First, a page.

Monday, 11 October 2010

Low Vitality Score at Birth Linked to Higher Risk of Cerebral Palsy

A new study indicates that a low vitality score at birth could mean a high risk of being diagnosed with cerebral palsy later. The vitality or Apgar score is based on five criteria: the infant's pulse rate, complexion, reflex, breathing and muscle tone. The score is rated between 0 and 10. A score of between seven and 10 is considered normal, while a score of 4 to 6 is considered fairly low. A score of below three is considered critically low.

The researchers examined data relating to more than 543,000 infants born between 1986 and 1995. Out of these, 980 children were diagnosed with cerebral palsy before they reached their fifth birthday. The researchers found that children who had an Apgar score of less than three at the time of birth had a much higher incidence of cerebral palsy than those who had scored 10.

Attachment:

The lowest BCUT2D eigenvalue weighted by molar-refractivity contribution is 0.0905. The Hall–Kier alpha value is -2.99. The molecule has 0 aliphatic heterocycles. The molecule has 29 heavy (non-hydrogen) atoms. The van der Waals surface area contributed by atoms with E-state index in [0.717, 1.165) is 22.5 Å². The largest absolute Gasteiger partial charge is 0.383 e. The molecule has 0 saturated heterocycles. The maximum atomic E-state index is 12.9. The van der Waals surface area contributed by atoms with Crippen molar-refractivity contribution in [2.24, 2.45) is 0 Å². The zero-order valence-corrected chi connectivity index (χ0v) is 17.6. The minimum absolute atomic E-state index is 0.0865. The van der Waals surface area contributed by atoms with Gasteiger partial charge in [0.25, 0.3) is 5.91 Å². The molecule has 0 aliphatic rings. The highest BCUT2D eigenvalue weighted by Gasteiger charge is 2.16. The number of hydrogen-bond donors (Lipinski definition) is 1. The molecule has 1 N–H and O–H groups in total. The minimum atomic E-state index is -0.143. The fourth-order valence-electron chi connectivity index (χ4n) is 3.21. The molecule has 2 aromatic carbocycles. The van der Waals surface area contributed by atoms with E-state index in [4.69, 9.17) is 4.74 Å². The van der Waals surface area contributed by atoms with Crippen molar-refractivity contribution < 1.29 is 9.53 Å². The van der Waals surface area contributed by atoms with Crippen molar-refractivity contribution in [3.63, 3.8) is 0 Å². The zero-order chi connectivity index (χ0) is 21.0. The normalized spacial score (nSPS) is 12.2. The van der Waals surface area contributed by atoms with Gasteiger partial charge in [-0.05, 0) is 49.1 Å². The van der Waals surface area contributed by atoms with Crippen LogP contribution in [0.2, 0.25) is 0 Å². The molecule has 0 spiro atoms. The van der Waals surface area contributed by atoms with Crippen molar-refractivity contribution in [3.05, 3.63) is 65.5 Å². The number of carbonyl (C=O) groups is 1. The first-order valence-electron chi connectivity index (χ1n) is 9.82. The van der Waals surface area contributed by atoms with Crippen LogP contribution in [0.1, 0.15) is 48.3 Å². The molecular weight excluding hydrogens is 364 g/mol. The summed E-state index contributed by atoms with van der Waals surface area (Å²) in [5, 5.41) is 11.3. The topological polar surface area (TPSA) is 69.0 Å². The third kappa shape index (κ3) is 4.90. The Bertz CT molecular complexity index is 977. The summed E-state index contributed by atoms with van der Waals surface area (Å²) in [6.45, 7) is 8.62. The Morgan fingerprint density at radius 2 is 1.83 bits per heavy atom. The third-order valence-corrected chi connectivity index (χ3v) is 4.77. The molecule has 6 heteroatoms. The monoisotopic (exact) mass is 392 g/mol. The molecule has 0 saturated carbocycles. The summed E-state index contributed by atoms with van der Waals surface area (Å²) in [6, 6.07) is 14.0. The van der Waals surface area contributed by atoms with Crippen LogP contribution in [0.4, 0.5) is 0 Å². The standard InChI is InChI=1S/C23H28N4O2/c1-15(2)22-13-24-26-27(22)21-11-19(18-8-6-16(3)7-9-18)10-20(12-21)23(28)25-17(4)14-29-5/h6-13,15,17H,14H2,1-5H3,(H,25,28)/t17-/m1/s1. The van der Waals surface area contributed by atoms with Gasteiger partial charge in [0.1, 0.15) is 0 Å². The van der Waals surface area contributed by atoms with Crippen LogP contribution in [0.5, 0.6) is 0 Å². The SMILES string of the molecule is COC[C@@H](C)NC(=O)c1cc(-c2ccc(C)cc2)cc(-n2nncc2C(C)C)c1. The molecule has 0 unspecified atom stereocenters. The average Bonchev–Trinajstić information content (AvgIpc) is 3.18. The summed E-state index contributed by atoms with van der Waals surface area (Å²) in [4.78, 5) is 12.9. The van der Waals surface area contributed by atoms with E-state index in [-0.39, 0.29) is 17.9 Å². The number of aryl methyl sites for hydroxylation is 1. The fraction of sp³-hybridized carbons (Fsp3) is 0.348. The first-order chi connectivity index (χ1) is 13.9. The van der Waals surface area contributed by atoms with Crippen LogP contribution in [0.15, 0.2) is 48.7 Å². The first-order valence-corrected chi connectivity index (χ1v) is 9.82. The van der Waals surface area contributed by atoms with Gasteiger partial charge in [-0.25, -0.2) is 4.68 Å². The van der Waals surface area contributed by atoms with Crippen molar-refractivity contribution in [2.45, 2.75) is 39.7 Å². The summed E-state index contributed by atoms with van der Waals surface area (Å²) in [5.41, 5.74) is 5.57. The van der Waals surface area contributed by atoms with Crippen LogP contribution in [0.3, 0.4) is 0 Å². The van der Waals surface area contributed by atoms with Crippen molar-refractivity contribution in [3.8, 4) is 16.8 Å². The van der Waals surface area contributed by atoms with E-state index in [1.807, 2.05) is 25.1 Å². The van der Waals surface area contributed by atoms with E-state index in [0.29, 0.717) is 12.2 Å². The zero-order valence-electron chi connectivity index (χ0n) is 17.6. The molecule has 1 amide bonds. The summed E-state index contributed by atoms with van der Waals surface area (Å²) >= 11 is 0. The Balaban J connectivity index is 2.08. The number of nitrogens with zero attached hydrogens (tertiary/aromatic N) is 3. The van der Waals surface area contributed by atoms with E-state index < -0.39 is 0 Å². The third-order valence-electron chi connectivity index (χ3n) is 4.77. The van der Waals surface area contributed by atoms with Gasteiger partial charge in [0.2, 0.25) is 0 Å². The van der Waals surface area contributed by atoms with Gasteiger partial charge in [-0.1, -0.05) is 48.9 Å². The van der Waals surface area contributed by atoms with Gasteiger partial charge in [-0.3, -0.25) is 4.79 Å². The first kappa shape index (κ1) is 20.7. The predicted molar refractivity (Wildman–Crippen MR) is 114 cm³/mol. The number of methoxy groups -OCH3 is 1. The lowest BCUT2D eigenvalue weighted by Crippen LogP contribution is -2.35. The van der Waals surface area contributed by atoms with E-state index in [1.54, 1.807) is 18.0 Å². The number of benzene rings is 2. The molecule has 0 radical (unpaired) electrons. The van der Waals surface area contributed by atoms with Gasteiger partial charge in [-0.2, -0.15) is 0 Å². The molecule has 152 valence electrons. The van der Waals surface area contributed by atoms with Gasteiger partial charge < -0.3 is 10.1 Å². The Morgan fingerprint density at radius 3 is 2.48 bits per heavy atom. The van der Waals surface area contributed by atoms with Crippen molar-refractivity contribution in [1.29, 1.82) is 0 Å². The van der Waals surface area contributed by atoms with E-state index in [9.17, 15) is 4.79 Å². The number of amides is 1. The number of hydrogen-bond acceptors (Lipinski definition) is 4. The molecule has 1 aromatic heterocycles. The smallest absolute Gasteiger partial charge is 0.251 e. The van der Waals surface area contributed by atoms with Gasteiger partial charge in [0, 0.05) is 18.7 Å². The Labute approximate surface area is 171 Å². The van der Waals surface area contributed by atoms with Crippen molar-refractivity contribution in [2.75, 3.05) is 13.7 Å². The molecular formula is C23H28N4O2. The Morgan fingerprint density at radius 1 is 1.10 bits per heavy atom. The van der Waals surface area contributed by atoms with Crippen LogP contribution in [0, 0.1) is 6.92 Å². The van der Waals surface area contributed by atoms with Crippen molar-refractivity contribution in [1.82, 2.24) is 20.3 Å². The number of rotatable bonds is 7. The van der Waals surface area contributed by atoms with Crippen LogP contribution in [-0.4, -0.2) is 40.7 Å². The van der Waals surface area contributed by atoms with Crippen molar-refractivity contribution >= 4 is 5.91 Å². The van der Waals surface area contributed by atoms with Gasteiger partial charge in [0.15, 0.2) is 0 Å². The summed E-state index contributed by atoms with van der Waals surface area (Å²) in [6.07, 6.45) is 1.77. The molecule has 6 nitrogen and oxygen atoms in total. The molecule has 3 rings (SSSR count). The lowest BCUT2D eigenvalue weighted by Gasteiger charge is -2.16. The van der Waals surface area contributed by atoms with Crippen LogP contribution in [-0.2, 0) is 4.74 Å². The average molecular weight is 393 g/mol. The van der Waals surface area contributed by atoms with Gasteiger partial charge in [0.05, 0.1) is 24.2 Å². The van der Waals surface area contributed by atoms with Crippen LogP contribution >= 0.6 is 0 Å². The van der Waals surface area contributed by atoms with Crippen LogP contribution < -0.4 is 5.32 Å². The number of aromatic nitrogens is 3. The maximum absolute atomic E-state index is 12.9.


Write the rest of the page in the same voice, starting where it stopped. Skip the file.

According to the researchers, their findings suggest that a low Apgar of less than four is possibly linked to brain impairment that occurs during delivery or pregnancy. However, the researchers caution that these findings must not be taken to indicate that all children with an Apgar of less than four will be diagnosed with cerebral palsy at some point in life. In fact, according to the researchers, most babies who are born with a low Apgar or vitality score actually recover and live a normal life. In fact, 90% of the children who scored less than four on the scale did not develop cerebral palsy.

Arizona medical malpractice lawyers
advise that children who are rated below three on the Apgar scale be watched closely for signs of brain damage. Cerebral palsy is typically diagnosed before a child is five years of age. This is a condition that is associated with muscle impairment and impairment of body movements.

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